Posted in industry | music on February 9, 2009

Smashing Pumpkins @ United Palace (more by Chris La Putt)
Smashing Pumpkins

Ticketmaster Entertainment Inc was hit with a C$500 million ($410 million) lawsuit in Canada on Monday, alleging the company broke the law by reselling tickets at inflated prices.

A Toronto man who tried to buy two tickets to a November 2008 concert by the band Smashing Pumpkins alleges Ticketmaster's website said none were available, but redirected him to the website of the company's TicketsNow resale unit...

...The suit mirrors complaints in the United States that people trying to buy tickets to singer Bruce Springsteen's current tour were redirected to Ticketmaster's TicketsNow site, where they were available at much higher prices. [Reuters]



Comments (18)

wow the shit is really hitting the fan

Posted by Anonymous | February 9, 2009 11:43 PM

lets all have a walkout at 3pm tomorrow!!!!! i'm sick of my job

Posted by Anonymous | February 10, 2009 12:14 AM

Not getting much play yet but there's was a U.S. case filed as well...

The case (Ellen Diamond v. Ticketmaster Entertainment Inc., CV09-0912, U.S. District Court, Central District of California) seeks unspecified monetary damages and an injunction to stop "redirecting" consumers to Tickets Now.

More coverage here...


Posted by Todd Levy | February 10, 2009 12:51 AM

can we all get together and do this for the animal collective tickets?!
why the hell did they put them on sale so early?!

Posted by Anonymous | February 10, 2009 1:01 AM

oh man i just thought about it. is this how tickets get to be released day of at bowery presents shows. they have these tickets on their side website and if no one buys them they release them for regular price again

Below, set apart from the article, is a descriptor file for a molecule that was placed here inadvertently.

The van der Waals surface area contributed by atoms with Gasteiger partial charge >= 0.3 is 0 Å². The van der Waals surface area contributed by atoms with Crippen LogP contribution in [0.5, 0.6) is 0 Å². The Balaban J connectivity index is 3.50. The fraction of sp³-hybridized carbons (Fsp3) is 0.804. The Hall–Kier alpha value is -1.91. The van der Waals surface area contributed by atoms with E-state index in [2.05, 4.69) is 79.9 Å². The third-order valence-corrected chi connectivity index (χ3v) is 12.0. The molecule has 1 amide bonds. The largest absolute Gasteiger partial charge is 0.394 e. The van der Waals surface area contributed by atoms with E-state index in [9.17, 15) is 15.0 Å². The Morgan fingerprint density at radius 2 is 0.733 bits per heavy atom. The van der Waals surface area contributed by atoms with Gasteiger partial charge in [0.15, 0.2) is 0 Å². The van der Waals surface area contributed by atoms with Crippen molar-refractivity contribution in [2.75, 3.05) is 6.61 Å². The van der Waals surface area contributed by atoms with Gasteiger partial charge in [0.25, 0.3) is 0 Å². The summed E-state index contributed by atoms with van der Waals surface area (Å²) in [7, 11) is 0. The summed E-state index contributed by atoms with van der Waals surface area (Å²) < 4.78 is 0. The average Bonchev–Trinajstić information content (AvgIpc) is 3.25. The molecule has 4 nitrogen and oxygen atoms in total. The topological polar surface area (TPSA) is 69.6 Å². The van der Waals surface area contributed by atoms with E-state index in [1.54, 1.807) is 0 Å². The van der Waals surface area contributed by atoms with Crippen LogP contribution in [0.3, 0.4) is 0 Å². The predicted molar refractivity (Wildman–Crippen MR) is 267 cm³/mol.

really messed up and crazy

Posted by Anonymous | February 10, 2009 1:03 AM

they should be suing them for much more, in the billions. ticketbastard deserves to be driven in the ground repeatedly.

Posted by Anonymous | February 10, 2009 9:57 AM

The problem is not the ticketsnow redirection, it's much, much deeper than that. These petty civil suits won't amount to shit.

Posted by Anonymous | February 10, 2009 10:00 AM

10AM is correct. the ticketsnow thing is finally blatant enough, and well enough publicized, that action is being taken. but it does nothing to address the deeper corruption in ticketmaster's business model, that they have been in bed with scalpers for at least a decade.

Posted by Anonymous | February 10, 2009 10:23 AM

There has to be some serious anti-trust going on here.

I mean even if there isn't, the cloud of suspicion. If you controlled the inventory for big events why wouldn't you hold a few "great" seats back that are never worth the price listed on them?

However, this is illegal when the primary owns the secondary

Posted by rod munch | February 10, 2009 10:43 AM

Animal Collective is mad boring.

Ticketma$ter can smoke my spicy wang. And when they're done, I will sue them for $exual hara$$ment.

Posted by Sacred Absolute Hipster Cow | February 10, 2009 10:49 AM

the world is a vampire

Posted by anon | February 10, 2009 1:32 PM

"However, this is illegal when the primary owns the secondary"

Ticketmaster can't win. They bought TicketsNow to get a piece of the secondary market that they were losing out on. Now they get a piece. The secondary market is going to exist regardless, so who cares who gets it. That said, it's true they shouldn't trick people who trust Ticketmaster and are too stupid to know they just got redirected.